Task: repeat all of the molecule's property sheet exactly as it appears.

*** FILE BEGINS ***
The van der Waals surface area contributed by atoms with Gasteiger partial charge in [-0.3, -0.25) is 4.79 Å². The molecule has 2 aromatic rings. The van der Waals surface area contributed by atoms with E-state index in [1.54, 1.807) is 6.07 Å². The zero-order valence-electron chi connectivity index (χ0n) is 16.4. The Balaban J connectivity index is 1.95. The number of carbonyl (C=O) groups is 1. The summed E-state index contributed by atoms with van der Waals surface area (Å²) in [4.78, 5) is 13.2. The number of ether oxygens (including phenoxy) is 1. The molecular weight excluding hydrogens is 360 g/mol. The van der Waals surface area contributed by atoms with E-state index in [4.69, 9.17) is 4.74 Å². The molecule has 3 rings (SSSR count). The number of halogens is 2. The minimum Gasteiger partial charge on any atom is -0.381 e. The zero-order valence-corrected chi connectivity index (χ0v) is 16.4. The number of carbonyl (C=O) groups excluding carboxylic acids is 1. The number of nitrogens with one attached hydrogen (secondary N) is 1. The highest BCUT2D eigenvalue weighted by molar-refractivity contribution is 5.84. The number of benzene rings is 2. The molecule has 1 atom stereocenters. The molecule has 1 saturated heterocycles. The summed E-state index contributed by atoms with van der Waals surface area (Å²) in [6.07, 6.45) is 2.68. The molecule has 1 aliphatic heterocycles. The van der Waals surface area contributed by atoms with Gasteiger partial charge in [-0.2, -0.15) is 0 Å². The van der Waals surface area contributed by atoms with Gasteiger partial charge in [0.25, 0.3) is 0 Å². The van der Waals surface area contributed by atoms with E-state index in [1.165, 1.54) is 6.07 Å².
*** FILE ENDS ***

The van der Waals surface area contributed by atoms with Gasteiger partial charge in [-0.3, -0.25) is 4.79 Å². The molecule has 2 aromatic rings. The van der Waals surface area contributed by atoms with E-state index in [1.54, 1.807) is 6.07 Å². The zero-order valence-electron chi connectivity index (χ0n) is 16.4. The Balaban J connectivity index is 1.95. The number of carbonyl (C=O) groups is 1. The summed E-state index contributed by atoms with van der Waals surface area (Å²) in [4.78, 5) is 13.2. The number of ether oxygens (including phenoxy) is 1. The molecular weight excluding hydrogens is 360 g/mol. The van der Waals surface area contributed by atoms with E-state index in [4.69, 9.17) is 4.74 Å². The molecule has 3 rings (SSSR count). The number of halogens is 2. The minimum Gasteiger partial charge on any atom is -0.381 e. The zero-order valence-corrected chi connectivity index (χ0v) is 16.4. The number of carbonyl (C=O) groups excluding carboxylic acids is 1. The number of nitrogens with one attached hydrogen (secondary N) is 1. The highest BCUT2D eigenvalue weighted by molar-refractivity contribution is 5.84. The number of benzene rings is 2. The molecule has 1 atom stereocenters. The molecule has 1 saturated heterocycles. The summed E-state index contributed by atoms with van der Waals surface area (Å²) in [6.07, 6.45) is 2.68. The molecule has 1 aliphatic heterocycles. The van der Waals surface area contributed by atoms with Gasteiger partial charge in [-0.2, -0.15) is 0 Å². The van der Waals surface area contributed by atoms with Gasteiger partial charge in [0.25, 0.3) is 0 Å². The van der Waals surface area contributed by atoms with E-state index in [1.165, 1.54) is 6.07 Å².